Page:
After the examination, you can determine the degree of prevalence of the tumor. However, the exact stage in most cases can only be determined after surgery and after microscopic examination by pathologists of the sample material.
The spread of the tumor in the body is an important criterion in choosing the best treatment for the patient. For a more accurate description, depending on the prevalence of the process, tumors are divided into stages.
Classification is carried out according to certain standards, for which, first of all, three aspects are decisive:
1. Tumor size (T)
2. Involvement in the process of lymph nodes (N)
3. Presence of distant metastases (M)
Therefore, the term "TNM classification" is also used. The numbers after the letter give an accurate idea of the size and extent of the tumor (T1-4), the number and location of affected lymph nodes (N0-3), and the presence or absence of distant metastases (M0 and M1). T1 N0 M0 would mean in this case that we are talking about a small tumor without the presence of affected lymph nodes and distant metastases. An accurate assessment of the TNM stage is possible only after surgical removal of the tumor.
Along with the TNM system for cancers of the female organs, there is a further classification of stages, the so-called "FIGO classification". It also takes into account the local spread of the tumor, the involvement of neighboring organs and lymph nodes in the process, as well as metastases to distant organs.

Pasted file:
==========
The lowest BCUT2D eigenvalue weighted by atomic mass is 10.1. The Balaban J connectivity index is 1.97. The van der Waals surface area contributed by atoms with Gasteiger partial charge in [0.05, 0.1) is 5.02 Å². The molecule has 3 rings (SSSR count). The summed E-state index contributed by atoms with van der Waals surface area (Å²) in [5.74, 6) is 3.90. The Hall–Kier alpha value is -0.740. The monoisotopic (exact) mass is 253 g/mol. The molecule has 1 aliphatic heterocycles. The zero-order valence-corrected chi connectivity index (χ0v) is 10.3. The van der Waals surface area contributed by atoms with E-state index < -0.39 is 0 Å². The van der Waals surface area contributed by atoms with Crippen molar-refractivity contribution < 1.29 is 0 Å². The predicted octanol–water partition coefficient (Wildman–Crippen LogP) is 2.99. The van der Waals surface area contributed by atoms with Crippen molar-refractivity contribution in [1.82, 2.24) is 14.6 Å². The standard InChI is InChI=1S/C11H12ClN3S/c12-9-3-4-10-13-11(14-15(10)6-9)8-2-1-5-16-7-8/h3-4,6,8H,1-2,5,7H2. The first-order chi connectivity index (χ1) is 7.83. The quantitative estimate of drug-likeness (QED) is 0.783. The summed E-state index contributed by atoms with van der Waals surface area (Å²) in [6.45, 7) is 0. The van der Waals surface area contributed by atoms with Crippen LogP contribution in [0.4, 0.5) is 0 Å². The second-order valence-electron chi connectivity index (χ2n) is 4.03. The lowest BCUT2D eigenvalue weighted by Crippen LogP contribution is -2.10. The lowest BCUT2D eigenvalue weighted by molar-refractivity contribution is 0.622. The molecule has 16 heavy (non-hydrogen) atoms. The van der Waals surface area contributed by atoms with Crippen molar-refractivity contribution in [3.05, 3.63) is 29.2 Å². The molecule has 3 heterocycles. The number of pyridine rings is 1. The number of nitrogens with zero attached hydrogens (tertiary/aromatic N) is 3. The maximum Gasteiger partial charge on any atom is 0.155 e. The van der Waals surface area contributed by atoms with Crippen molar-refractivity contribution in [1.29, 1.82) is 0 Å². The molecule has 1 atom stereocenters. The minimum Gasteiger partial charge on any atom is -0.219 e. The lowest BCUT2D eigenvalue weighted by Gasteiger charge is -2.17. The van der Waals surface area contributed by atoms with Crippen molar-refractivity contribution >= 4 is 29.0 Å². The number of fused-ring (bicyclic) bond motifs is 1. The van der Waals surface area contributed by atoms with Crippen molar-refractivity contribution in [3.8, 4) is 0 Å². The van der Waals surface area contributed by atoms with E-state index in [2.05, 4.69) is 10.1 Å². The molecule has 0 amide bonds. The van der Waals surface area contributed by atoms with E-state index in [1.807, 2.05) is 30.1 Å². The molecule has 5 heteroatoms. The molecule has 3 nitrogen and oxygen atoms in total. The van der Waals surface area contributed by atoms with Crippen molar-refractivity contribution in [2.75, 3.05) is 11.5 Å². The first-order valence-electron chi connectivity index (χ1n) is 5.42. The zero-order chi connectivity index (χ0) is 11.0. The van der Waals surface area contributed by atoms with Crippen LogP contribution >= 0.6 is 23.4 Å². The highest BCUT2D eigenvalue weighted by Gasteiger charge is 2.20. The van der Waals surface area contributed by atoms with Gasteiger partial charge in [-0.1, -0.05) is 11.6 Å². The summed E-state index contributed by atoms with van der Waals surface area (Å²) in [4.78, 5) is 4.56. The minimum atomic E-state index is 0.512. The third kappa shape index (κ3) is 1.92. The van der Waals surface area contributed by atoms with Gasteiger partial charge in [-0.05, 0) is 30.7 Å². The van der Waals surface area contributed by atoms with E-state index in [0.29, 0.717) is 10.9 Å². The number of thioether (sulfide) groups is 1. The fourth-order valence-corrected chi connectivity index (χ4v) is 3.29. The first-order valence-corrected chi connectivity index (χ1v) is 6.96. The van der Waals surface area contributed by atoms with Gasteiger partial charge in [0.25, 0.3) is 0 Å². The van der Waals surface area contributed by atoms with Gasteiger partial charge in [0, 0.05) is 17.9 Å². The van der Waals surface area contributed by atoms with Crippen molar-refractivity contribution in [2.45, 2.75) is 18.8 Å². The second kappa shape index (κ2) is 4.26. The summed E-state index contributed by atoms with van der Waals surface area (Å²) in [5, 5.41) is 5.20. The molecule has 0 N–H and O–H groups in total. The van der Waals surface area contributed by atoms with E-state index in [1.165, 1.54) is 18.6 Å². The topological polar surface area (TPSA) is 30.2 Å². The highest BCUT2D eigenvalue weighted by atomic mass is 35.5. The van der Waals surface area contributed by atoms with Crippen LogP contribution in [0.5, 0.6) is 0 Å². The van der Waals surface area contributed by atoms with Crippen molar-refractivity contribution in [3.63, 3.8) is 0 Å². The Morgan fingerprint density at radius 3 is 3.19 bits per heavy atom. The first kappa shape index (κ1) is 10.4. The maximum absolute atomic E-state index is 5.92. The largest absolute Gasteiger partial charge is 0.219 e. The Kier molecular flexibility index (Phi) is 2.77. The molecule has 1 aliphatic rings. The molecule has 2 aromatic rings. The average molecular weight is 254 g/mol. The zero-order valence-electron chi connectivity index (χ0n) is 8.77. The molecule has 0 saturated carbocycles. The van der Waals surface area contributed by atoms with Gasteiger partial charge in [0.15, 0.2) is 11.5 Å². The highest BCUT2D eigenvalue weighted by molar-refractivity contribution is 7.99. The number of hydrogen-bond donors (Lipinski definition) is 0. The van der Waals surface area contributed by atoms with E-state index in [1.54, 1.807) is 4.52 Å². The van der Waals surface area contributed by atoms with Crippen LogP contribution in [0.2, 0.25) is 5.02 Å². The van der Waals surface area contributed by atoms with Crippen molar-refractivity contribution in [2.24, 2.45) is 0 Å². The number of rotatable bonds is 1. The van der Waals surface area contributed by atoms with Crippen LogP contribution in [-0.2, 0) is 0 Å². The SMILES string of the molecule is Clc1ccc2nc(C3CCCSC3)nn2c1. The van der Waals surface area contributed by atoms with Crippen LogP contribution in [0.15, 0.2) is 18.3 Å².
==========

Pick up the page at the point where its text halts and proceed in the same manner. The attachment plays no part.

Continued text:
The next important criterion for planning uterine cancer treatment in Germany is the upward trend, i.e. the degree of malignancy of the cancerous tissue (Grading). This is determined during microscopy, during a biopsy of tissues taken for examination, i.e., a preparation of the uterus after its removal.
The G1 grade means that the tumor cells have much in common with the healthy cells from which the tumor originates, and therefore, most likely, are characterized by slow growth. The G3 grade indicates that the tumor cells bear very little resemblance to the healthy cells from which the tumor originates and are likely to grow very rapidly.
In addition, it may be important for further therapy whether hormone receptors are present on tumor cells. Many uterine carcinomas are estrogen-dependent (so-called "type I"). Hormonally independent tumors that do not respond to the female hormone estrogen are called "type II". Typical type II tumors are the so-called serous or clear cell carcinomas.
In case of late detected tumors of the uterus, which are already far advanced during the initial treatment, relapses may occur more often over time than with tumors found in the early stages. This means that the tumor, depending on the type of previous treatment, may reoccur in the uterus, as well as in other areas of the body (relapse).
Head of the Clinic of Complex Oncology
Head of the Clinic of Oncology, Hematology and Palliative Medicine
Head of the Clinic of Gastroenterology and Internal Diseases
Head of the Clinic for General and Visceral Surgery
Head of the Clinic for General, Visceral, Thoracic and Endocrine Surgery
Head of the Clinic for Radiation Therapy and Radiological Oncology